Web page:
Blood natural killer cells during treatment in recurrent ovarian cancer

Objective: Recent research indicated favorable prognostic impact of intratumoral natural killer (NK) cells in ovarian carcinoma (OC). The role of NK cells during chemotherapy in OC is unknown. We investigated impact of NK cells in OC patients treated with palliative chemotherapy.

Methods: Participants receiving palliative chemotherapy for recurrent OC (N = 72) had prospectively blood samples at baseline and before cycle 2. NK cell counts were quantified by flow cytometry. NK cell activity was measured by the NK Vue® assay, estimating interferon-gamma production. Overall survival (OS) was the primary endpoint. Cutoffs were predefined, NK numbers (≥184 × 106 cells/L vs. <184 × 106 cells/L) and NK activity (<200 pg/mL vs. ≥200 pg/mL).

Results: Median OS in patients with low vs. high NK cell count at baseline was 7.1 months vs. 15.6 months (p = .028), respectively, and before cycle 2 was 5.7 vs. 17.3 months, p < .001, respectively. The difference in restricted mean survival (ΔRMST) was 5.7 months (95% CI: 3.3-8.0) at cycle 2 vs. 2.5 months (95% CI: -0.6 to 5.6) at baseline, showing a significant difference with no overlap of confidence intervals. In multivariate analyses, low NK cell count remained significant with a hazard ratio (HR)=2.83, 95% CI: 1.53-5.22, p = .001 (baseline) and HR = 3.34, 95% CI: 1.67-6.71, p = .001 (before cycle 2). Patients with both low NK count and NK activity at baseline (N = 20) had median OS 6.5 months vs. 11.5 months in patients with either high activity, high count or both (p = .007). In parallel, patients with both low NK activity and count at cycle 2 (N = 18) had a median survival of 4.0 months vs. 15.4 months (p < .001).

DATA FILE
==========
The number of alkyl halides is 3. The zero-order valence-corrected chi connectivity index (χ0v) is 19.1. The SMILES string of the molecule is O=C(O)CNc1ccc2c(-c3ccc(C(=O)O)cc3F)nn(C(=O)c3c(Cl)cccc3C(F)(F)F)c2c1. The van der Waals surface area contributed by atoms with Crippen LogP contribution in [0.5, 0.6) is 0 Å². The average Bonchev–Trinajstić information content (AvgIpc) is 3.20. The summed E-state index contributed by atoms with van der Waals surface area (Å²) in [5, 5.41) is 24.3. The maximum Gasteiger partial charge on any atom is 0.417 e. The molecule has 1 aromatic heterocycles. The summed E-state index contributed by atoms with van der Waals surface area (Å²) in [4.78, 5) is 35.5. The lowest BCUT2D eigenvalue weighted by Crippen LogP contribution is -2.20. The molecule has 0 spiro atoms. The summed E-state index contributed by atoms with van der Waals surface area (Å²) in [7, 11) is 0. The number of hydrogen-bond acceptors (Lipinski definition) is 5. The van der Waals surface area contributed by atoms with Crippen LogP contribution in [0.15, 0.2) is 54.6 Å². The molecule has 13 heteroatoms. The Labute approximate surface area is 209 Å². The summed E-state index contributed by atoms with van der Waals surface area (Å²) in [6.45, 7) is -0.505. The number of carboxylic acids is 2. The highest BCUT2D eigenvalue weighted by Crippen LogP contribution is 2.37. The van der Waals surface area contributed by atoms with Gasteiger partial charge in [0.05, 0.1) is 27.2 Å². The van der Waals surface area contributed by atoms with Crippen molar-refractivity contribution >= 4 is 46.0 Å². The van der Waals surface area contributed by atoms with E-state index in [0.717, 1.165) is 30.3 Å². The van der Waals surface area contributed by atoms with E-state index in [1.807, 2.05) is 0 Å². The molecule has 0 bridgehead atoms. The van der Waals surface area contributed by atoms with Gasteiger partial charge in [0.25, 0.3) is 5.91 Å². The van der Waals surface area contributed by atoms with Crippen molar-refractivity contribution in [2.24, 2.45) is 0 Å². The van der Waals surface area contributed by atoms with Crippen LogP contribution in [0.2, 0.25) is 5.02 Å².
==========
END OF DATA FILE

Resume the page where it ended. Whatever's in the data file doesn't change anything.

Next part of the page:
Conclusions: A low blood NK cell count in recurrent metastatic ovarian cancer during chemotherapy is associated with unfavorable prognostic impact. Early increase in survival difference based on NK cell status suggests an association between NK cell count and treatment benefit.